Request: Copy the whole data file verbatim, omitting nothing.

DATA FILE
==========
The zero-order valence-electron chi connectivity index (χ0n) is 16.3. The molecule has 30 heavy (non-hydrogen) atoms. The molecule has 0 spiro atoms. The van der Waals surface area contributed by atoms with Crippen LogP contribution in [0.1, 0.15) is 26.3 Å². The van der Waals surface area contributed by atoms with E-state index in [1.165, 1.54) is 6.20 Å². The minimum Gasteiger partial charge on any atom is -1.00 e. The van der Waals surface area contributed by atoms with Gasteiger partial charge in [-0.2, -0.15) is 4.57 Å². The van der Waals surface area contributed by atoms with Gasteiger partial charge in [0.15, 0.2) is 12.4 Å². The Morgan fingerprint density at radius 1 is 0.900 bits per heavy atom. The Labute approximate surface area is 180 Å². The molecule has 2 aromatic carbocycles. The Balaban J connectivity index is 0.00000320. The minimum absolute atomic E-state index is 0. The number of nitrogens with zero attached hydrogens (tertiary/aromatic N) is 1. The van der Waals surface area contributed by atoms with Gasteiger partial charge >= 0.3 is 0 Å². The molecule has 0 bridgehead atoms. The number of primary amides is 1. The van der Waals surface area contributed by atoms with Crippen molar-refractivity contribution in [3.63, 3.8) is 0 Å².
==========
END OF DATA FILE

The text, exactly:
The zero-order valence-electron chi connectivity index (χ0n) is 16.3. The molecule has 30 heavy (non-hydrogen) atoms. The molecule has 0 spiro atoms. The van der Waals surface area contributed by atoms with Crippen LogP contribution in [0.1, 0.15) is 26.3 Å². The van der Waals surface area contributed by atoms with E-state index in [1.165, 1.54) is 6.20 Å². The minimum Gasteiger partial charge on any atom is -1.00 e. The van der Waals surface area contributed by atoms with Gasteiger partial charge in [-0.2, -0.15) is 4.57 Å². The van der Waals surface area contributed by atoms with Gasteiger partial charge in [0.15, 0.2) is 12.4 Å². The Morgan fingerprint density at radius 1 is 0.900 bits per heavy atom. The Labute approximate surface area is 180 Å². The molecule has 2 aromatic carbocycles. The Balaban J connectivity index is 0.00000320. The minimum absolute atomic E-state index is 0. The number of nitrogens with zero attached hydrogens (tertiary/aromatic N) is 1. The van der Waals surface area contributed by atoms with Gasteiger partial charge >= 0.3 is 0 Å². The molecule has 0 bridgehead atoms. The number of primary amides is 1. The van der Waals surface area contributed by atoms with Crippen molar-refractivity contribution in [3.63, 3.8) is 0 Å².